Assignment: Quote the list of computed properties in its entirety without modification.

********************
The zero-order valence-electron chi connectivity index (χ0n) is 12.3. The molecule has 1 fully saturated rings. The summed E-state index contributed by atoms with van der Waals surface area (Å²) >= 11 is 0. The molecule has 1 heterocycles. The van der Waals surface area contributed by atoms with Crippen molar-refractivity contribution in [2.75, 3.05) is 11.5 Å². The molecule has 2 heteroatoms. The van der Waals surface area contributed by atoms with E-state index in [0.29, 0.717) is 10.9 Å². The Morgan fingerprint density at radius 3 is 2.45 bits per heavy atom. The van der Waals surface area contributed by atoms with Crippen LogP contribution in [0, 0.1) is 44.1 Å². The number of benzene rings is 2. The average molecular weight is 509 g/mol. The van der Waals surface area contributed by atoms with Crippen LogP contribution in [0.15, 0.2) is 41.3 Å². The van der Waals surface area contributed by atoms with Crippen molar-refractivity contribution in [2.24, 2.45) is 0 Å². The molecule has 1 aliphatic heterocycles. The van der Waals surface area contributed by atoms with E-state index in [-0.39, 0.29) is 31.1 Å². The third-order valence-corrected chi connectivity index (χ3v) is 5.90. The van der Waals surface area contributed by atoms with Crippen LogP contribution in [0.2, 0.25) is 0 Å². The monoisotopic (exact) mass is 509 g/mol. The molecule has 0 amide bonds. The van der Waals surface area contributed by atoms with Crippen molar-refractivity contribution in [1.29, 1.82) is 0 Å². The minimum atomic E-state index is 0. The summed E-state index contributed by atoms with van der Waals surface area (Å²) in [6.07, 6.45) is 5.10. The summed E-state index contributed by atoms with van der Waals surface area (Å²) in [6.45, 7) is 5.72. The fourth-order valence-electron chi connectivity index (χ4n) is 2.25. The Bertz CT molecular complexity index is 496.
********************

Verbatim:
The zero-order valence-electron chi connectivity index (χ0n) is 12.3. The molecule has 1 fully saturated rings. The summed E-state index contributed by atoms with van der Waals surface area (Å²) >= 11 is 0. The molecule has 1 heterocycles. The van der Waals surface area contributed by atoms with Crippen molar-refractivity contribution in [2.75, 3.05) is 11.5 Å². The molecule has 2 heteroatoms. The van der Waals surface area contributed by atoms with E-state index in [0.29, 0.717) is 10.9 Å². The Morgan fingerprint density at radius 3 is 2.45 bits per heavy atom. The van der Waals surface area contributed by atoms with Crippen LogP contribution in [0, 0.1) is 44.1 Å². The number of benzene rings is 2. The average molecular weight is 509 g/mol. The van der Waals surface area contributed by atoms with Crippen LogP contribution in [0.15, 0.2) is 41.3 Å². The van der Waals surface area contributed by atoms with Crippen molar-refractivity contribution in [2.24, 2.45) is 0 Å². The molecule has 1 aliphatic heterocycles. The van der Waals surface area contributed by atoms with E-state index in [-0.39, 0.29) is 31.1 Å². The third-order valence-corrected chi connectivity index (χ3v) is 5.90. The van der Waals surface area contributed by atoms with Crippen LogP contribution in [0.2, 0.25) is 0 Å². The monoisotopic (exact) mass is 509 g/mol. The molecule has 0 amide bonds. The van der Waals surface area contributed by atoms with Crippen molar-refractivity contribution in [1.29, 1.82) is 0 Å². The minimum atomic E-state index is 0. The summed E-state index contributed by atoms with van der Waals surface area (Å²) in [6.07, 6.45) is 5.10. The summed E-state index contributed by atoms with van der Waals surface area (Å²) in [6.45, 7) is 5.72. The fourth-order valence-electron chi connectivity index (χ4n) is 2.25. The Bertz CT molecular complexity index is 496.